Bear Seamount

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Bear Seamount
NE seamounts.jpg
Bear Seamount guyot.jpg
3-D depiction of Bear Seamount, with Physalia Seamount in the background.
Summit depth 1,100 m (3,600 ft) [1]
Height 2,000 m (6,600 ft)
Location North Atlantic Ocean, about 200 miles (320 km) from Woods Hole, Massachusetts [1]
Coordinates 39°55′N 67°24′W / 39.917°N 67.400°W / 39.917; -67.400Coordinates: 39°55′N 67°24′W / 39.917°N 67.400°W / 39.917; -67.400 [2]
Type Guyot
Volcanic arc/chain New England Seamounts
Age of rock 100–103 million years [3]
Bathymetric image of Bear Seamount

The Bear Seamount is a guyot or flat-topped underwater volcano in the Atlantic Ocean. It is the oldest of the New England Seamounts, which was active more than 100 million years ago. It was formed when the North American Plate moved over the New England hotspot.[3] It is located inside the Northeast Canyons and Seamounts Marine National Monument, which was proclaimed by President of the United States Barack Obama to protect the seamount's biodiversity.[4]


The Bear Seamount is the first guyot in a chain of about 30 extinct volcanoes extending in a straight line south-eastwards from the edge of the continental shelf near Woods Hole, Massachusetts to north-east of Bermuda. These seamounts resulted from the movement of a mantle plume hotspot. This hotspot is now under the Great Meteor Seamount. The chain rises about 4,000 metres (13,000 ft) above the surrounding Sohm Abyssal Plain. Over time they have been eroded and have developed flat table-like summits surrounded by slopes with an inclination of about 20°. The currents in the vicinity of the Bear Seamount include the warm water Gulf Stream flowing towards the north east, the deep boundary current flowing along the continental shelf towards the south west, and the deep, icy cold Antarctic bottom water that flows past the lower flanks of the chain.[5]

Bear Seamount rises approximately 2,000 to 3,000 metres (6,600 to 9,800 ft) above the surrounding seabed and the roughly flat summit is about 1,100 metres (3,600 ft) below the surface of the sea. The top is covered by a deep layer of sediment through which basaltic rocks and erratic boulders protrude. Much of this material has fallen from above, probably from icebergs that drifted southwards during the Pleistocene.[5]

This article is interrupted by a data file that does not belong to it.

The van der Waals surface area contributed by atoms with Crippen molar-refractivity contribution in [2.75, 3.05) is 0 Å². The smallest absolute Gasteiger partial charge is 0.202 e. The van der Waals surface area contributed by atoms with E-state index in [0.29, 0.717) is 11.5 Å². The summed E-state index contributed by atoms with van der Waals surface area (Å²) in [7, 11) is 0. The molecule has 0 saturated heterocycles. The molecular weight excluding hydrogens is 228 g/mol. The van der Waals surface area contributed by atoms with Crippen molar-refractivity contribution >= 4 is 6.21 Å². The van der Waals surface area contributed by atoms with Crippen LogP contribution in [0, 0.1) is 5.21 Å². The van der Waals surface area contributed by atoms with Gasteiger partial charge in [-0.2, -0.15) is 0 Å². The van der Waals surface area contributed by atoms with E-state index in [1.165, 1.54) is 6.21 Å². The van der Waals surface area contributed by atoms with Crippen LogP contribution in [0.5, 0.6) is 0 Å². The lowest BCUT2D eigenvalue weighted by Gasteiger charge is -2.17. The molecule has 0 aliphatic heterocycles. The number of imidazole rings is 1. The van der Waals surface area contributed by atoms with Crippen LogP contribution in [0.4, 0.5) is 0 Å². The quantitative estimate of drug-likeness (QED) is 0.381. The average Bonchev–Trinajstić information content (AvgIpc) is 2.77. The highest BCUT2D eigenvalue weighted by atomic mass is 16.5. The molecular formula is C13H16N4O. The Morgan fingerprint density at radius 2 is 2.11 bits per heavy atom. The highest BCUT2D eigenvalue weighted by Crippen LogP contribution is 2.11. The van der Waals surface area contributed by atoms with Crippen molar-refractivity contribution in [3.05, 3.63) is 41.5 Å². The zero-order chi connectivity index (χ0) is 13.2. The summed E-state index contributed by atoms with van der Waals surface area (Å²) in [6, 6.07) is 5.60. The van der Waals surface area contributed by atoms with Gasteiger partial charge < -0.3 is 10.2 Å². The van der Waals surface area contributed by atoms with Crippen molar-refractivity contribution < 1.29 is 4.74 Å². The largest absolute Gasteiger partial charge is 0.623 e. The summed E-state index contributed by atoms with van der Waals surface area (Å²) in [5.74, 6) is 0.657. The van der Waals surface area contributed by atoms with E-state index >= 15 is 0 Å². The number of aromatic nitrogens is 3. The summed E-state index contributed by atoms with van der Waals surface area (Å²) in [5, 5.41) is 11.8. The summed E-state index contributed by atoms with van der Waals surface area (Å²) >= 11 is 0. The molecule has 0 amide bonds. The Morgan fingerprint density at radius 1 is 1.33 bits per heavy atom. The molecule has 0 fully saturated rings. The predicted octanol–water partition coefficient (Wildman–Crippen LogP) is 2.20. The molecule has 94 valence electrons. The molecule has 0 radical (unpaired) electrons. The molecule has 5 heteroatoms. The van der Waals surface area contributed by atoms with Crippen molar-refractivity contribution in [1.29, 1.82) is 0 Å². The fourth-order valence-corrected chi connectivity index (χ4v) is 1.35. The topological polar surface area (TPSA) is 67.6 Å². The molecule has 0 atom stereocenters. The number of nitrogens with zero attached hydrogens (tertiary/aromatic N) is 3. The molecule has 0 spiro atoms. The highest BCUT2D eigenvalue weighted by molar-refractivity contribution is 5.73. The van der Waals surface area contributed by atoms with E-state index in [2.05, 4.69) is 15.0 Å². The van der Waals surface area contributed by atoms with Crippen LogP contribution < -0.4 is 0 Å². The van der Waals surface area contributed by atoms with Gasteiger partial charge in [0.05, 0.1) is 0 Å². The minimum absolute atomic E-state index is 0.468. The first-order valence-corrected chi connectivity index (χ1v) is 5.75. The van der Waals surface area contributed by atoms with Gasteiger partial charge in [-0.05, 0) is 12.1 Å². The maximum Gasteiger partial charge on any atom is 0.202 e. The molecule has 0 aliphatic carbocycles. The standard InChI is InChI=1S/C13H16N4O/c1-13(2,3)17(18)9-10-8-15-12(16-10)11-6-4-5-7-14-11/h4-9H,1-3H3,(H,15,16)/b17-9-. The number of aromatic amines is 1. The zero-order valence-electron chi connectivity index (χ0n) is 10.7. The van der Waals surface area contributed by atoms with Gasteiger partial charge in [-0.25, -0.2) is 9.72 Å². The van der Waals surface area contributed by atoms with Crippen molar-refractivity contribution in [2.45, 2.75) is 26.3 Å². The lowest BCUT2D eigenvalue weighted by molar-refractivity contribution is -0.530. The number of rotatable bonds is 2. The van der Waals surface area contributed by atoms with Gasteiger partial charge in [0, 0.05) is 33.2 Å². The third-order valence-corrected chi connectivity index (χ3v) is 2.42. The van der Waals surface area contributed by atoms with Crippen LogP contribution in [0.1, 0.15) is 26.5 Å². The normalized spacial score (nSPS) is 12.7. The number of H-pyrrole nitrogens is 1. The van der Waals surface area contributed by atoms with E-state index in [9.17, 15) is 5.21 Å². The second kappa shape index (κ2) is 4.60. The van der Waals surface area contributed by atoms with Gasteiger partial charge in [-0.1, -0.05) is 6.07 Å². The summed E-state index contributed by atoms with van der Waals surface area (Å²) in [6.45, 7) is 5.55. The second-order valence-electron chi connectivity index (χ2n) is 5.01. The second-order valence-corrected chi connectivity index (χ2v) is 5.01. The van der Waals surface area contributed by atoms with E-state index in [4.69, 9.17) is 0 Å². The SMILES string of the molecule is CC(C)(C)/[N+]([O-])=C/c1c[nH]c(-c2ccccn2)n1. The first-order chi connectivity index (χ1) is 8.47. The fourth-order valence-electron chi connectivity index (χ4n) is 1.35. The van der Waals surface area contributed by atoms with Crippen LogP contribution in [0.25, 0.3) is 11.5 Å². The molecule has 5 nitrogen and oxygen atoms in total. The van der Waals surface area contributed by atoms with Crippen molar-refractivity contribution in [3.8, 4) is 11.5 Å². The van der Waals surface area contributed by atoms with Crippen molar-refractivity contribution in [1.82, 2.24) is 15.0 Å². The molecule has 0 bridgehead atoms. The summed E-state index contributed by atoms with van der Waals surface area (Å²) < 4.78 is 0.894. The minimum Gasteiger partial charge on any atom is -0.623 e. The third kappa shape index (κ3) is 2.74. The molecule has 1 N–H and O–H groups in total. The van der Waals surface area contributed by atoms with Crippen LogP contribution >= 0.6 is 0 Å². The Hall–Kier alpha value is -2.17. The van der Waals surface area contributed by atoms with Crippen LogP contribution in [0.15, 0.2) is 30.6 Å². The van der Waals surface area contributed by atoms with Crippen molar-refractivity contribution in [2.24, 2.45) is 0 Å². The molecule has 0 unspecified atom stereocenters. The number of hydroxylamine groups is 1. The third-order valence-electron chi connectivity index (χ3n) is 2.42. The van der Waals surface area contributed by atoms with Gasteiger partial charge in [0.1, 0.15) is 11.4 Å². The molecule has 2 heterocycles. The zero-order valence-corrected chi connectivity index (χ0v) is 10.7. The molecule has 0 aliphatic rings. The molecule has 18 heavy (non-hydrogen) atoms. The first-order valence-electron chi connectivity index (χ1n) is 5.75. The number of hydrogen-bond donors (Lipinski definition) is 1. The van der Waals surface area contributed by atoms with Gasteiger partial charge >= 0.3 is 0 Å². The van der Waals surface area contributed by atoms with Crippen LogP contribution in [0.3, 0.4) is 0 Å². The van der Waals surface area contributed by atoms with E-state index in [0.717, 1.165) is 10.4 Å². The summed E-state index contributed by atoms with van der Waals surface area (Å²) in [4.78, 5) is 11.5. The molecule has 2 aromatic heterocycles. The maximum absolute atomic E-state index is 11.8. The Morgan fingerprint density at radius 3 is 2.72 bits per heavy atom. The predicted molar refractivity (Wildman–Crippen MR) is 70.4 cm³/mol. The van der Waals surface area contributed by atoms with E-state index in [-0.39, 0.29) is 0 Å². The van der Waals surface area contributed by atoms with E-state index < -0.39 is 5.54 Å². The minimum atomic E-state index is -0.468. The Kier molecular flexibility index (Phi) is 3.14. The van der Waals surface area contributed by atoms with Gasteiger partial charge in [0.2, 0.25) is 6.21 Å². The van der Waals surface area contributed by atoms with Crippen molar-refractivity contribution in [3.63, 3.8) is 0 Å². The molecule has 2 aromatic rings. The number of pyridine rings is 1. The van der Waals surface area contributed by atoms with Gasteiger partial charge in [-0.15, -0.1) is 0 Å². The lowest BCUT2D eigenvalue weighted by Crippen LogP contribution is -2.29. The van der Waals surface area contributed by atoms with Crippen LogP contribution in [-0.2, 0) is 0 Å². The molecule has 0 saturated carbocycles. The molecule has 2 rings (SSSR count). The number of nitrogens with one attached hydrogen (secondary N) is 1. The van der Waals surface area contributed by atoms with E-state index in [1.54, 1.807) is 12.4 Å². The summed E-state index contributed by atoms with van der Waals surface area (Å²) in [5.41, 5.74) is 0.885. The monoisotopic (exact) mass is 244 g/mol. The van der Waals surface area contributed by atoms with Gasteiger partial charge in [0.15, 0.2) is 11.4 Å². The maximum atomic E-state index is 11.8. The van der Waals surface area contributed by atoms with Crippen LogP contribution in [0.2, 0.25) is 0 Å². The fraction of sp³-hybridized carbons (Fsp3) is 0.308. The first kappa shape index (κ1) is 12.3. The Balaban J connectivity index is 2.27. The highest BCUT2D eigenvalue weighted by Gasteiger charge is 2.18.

Because little was known about the biodiversity of the New England Seamount Chain, an expedition was mounted in 2000. The NOAA National Marine Fisheries Service deep water research vessel R/V Delaware II made 20 exploratory trawls in the vicinity of Bear Seamount and around 274 species were collected. These included 115 species of fish, some of which were rare or had not been recorded in the western North Atlantic before. The roundnose grenadier (Coryphaenoides rupestris) and the onion-eye grenadier (Macrourus berglax) were the only fish species of potential commercial importance – they were caught in mid-water at depths of between 1,100 and 1,800 metres (3,600 and 5,900 ft) and were up to a metre in length.[5] A common but much smaller fish was Aldrovandia phalacra.[5]

Twenty-six species of cephalopods were collected including squid such as Mastigoteuthis agassizii and Mastigoteuthis magna. Other invertebrates caught by trawls dragged along the seamount surface included 46 species of crustacean such as the prawns Sergestes spp. and Acanthephyra spp., and the shrimp Pasiphaea spp. Also present was the bank-forming deepwater coral Lophelia pertusa, which supported a community of worms, hydroids and other corals. Brittle stars, especially Ophiomusium lymani, were numerous as were the sea urchin Echinus affinis, the sea star Neomorphaster forcipatus, mysids and various scyphozoans.[5]

Notes and references[edit]

  1. ^ a b "NOAA Ocean Explorer". Retrieved 2007-08-13. 
  2. ^ "Alvin Dive Information". Archived from the original on 2006-09-08. Retrieved 2007-08-13. 
  3. ^ a b "Geological Origin of the New England Seamount Chain". National Oceanic and Atmospheric Administration. U.S. Department of Commerce. 2005. Retrieved 2007-09-16. 
  4. ^ "Secretaries Pritzker, Jewell Applaud President's Designation of Northeast Canyons and Seamounts Marine National Monument". U.S. Department of the Interior. September 15, 2016. 
  5. ^ a b c d e Moore, J.A.; Vecchione, M.; Collette, B. B.; Gibbons, R.; Hartel, K. E.; Galbraithe, J. K.; Turnipseed, M.; Southworth, M.; Watkins, E. (2003). "Biodiversity of Bear Seamount, New England Seamount Chain: Results of exploratory trawling" (PDF). Journal of Northwest Atlantic Fishery Science. 31: 363–372. Archived from the original (PDF) on 2013-12-03. 

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